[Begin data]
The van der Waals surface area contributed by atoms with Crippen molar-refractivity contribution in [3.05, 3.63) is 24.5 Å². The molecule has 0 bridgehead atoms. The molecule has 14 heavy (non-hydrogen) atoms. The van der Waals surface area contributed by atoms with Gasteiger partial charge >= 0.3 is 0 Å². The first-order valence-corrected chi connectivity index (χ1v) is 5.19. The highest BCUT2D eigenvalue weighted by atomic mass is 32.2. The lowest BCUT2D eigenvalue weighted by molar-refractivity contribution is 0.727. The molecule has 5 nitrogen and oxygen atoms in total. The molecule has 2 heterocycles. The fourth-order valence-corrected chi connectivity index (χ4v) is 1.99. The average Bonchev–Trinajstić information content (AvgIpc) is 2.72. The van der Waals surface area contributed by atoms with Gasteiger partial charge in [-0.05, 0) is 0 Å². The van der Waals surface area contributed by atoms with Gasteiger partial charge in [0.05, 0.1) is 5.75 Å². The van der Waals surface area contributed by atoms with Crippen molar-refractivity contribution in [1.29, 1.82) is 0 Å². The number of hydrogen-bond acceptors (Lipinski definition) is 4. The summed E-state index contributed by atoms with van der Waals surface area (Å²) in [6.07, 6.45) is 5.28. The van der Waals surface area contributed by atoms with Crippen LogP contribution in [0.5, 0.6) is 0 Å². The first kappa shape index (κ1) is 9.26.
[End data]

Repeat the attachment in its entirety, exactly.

The van der Waals surface area contributed by atoms with Crippen molar-refractivity contribution in [3.05, 3.63) is 24.5 Å². The molecule has 0 bridgehead atoms. The molecule has 14 heavy (non-hydrogen) atoms. The van der Waals surface area contributed by atoms with Gasteiger partial charge >= 0.3 is 0 Å². The first-order valence-corrected chi connectivity index (χ1v) is 5.19. The highest BCUT2D eigenvalue weighted by atomic mass is 32.2. The lowest BCUT2D eigenvalue weighted by molar-refractivity contribution is 0.727. The molecule has 5 nitrogen and oxygen atoms in total. The molecule has 2 heterocycles. The fourth-order valence-corrected chi connectivity index (χ4v) is 1.99. The average Bonchev–Trinajstić information content (AvgIpc) is 2.72. The van der Waals surface area contributed by atoms with Gasteiger partial charge in [-0.05, 0) is 0 Å². The van der Waals surface area contributed by atoms with Gasteiger partial charge in [0.05, 0.1) is 5.75 Å². The van der Waals surface area contributed by atoms with Crippen molar-refractivity contribution in [1.29, 1.82) is 0 Å². The number of hydrogen-bond acceptors (Lipinski definition) is 4. The summed E-state index contributed by atoms with van der Waals surface area (Å²) in [6.07, 6.45) is 5.28. The van der Waals surface area contributed by atoms with Crippen LogP contribution in [0.5, 0.6) is 0 Å². The first kappa shape index (κ1) is 9.26.